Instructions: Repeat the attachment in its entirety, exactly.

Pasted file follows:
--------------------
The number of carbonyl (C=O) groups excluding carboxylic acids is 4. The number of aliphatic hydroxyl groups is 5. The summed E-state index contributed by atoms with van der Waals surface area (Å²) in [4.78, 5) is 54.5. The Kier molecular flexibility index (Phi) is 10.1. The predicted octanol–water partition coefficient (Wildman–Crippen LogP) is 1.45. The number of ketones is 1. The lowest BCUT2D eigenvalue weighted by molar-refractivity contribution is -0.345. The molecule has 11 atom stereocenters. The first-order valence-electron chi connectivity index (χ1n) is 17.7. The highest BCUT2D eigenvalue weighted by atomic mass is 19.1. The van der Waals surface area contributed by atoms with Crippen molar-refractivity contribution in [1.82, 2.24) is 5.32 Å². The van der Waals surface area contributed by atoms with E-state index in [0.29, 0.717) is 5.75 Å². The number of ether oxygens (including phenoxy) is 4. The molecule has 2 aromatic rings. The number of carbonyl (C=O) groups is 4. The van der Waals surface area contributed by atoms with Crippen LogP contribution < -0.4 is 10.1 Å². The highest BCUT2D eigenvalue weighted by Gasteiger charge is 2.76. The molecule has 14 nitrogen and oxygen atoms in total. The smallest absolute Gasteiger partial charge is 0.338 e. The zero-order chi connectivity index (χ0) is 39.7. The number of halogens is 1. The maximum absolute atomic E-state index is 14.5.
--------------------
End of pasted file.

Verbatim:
The number of carbonyl (C=O) groups excluding carboxylic acids is 4. The number of aliphatic hydroxyl groups is 5. The summed E-state index contributed by atoms with van der Waals surface area (Å²) in [4.78, 5) is 54.5. The Kier molecular flexibility index (Phi) is 10.1. The predicted octanol–water partition coefficient (Wildman–Crippen LogP) is 1.45. The number of ketones is 1. The lowest BCUT2D eigenvalue weighted by molar-refractivity contribution is -0.345. The molecule has 11 atom stereocenters. The first-order valence-electron chi connectivity index (χ1n) is 17.7. The highest BCUT2D eigenvalue weighted by atomic mass is 19.1. The van der Waals surface area contributed by atoms with Crippen molar-refractivity contribution in [1.82, 2.24) is 5.32 Å². The van der Waals surface area contributed by atoms with E-state index in [0.29, 0.717) is 5.75 Å². The number of ether oxygens (including phenoxy) is 4. The molecule has 2 aromatic rings. The number of carbonyl (C=O) groups is 4. The van der Waals surface area contributed by atoms with Crippen LogP contribution < -0.4 is 10.1 Å². The highest BCUT2D eigenvalue weighted by Gasteiger charge is 2.76. The molecule has 14 nitrogen and oxygen atoms in total. The smallest absolute Gasteiger partial charge is 0.338 e. The zero-order chi connectivity index (χ0) is 39.7. The number of halogens is 1. The maximum absolute atomic E-state index is 14.5.